Sentinel events predicting later unwanted sex among girls: A national survey in Haiti 2012

This study uses data from the 2012 Violence Against Children and Youth Survey (VACS) in Haiti. The data were used to find out whether some information could be used to accurately identify girls at high risk of future sexual abuse.

This paper focuses on sentinel events in a child’s life – defined as episodes of unwanted sexual touching or attempted (but not completed) sex – and their ability to predict later completed, unwanted sex. Sentinel events included unwanted sexual touching, or touching or fondling against a victim’s will, and unwanted attempted sex, defined as trying to make the victim have sex without permission but not succeeding. These sentinel events were used to predict two types of sexual violence: pressured sex, defined as being coerced in a non-physical manner to have unwanted sex, and forced sex, or being physically forced to have sex.

Child abuse neglect journal

Research Brief: Early reporting of sexual violence risk in Haiti may identify victims at risk for future violence

Key Findings

  • Two in five girls (40%) who experienced unwanted completed sex (coerced or physically forced sex) had experienced a previous sentinel event.
  • The first sentinel event occurred at about age 13.2 years among girls who experienced unwanted completed sex.
  • Unwanted completed sex occurred about at about age 15.5 years.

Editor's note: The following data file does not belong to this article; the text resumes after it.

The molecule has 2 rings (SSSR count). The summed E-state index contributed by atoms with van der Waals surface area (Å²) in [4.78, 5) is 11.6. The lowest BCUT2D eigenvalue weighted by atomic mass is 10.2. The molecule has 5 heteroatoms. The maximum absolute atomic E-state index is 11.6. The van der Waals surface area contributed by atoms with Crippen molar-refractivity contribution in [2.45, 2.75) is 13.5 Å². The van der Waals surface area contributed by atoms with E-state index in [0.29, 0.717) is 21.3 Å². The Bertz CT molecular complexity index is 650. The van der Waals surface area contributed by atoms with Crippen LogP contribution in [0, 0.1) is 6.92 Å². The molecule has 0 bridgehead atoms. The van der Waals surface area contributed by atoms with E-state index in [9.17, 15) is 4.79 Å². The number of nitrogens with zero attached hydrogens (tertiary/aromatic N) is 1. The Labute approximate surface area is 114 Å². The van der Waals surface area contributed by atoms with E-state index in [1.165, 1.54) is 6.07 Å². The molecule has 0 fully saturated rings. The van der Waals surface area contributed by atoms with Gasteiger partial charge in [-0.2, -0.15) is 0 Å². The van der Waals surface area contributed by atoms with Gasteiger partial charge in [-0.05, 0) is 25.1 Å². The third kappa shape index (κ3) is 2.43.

• There was a lag of about 2.3 years before the first experience of a sentinel event and the first experience of unwanted completed sex (coerced or physically forced sex).
  • Perpetrators of sentinel events were most often a friend, acquaintance, or neighbor (57%), and perpetrators of unwanted completed sex were most often partners (46%).
  • More than half of both sentinel events and unwanted completed sex took place at the victim’s home or the perpetrator’s home.
  • Perpetrators were almost always older than the victims for both sentinel events and unwanted completed sex.
  • About half (55%) of girls who experienced a sentinel event told someone about their experience, usually a family member or a friend.
  • The most common reasons for not telling someone about an experience of a sentinel event were not thinking the episode was a problem (31%), being embarrassed (30%), and being afraid to get in trouble (19%).

What is added by this report?
Among girls in Haiti, sentinel events occur frequently before later acts of completed unwanted sex and may represent a useful point of intervention. Few children disclose their experiences of sexual touching and attempted forced sex. Disclosure could be improved to better
act on sentinel events and prevent future experiences of sexual violence.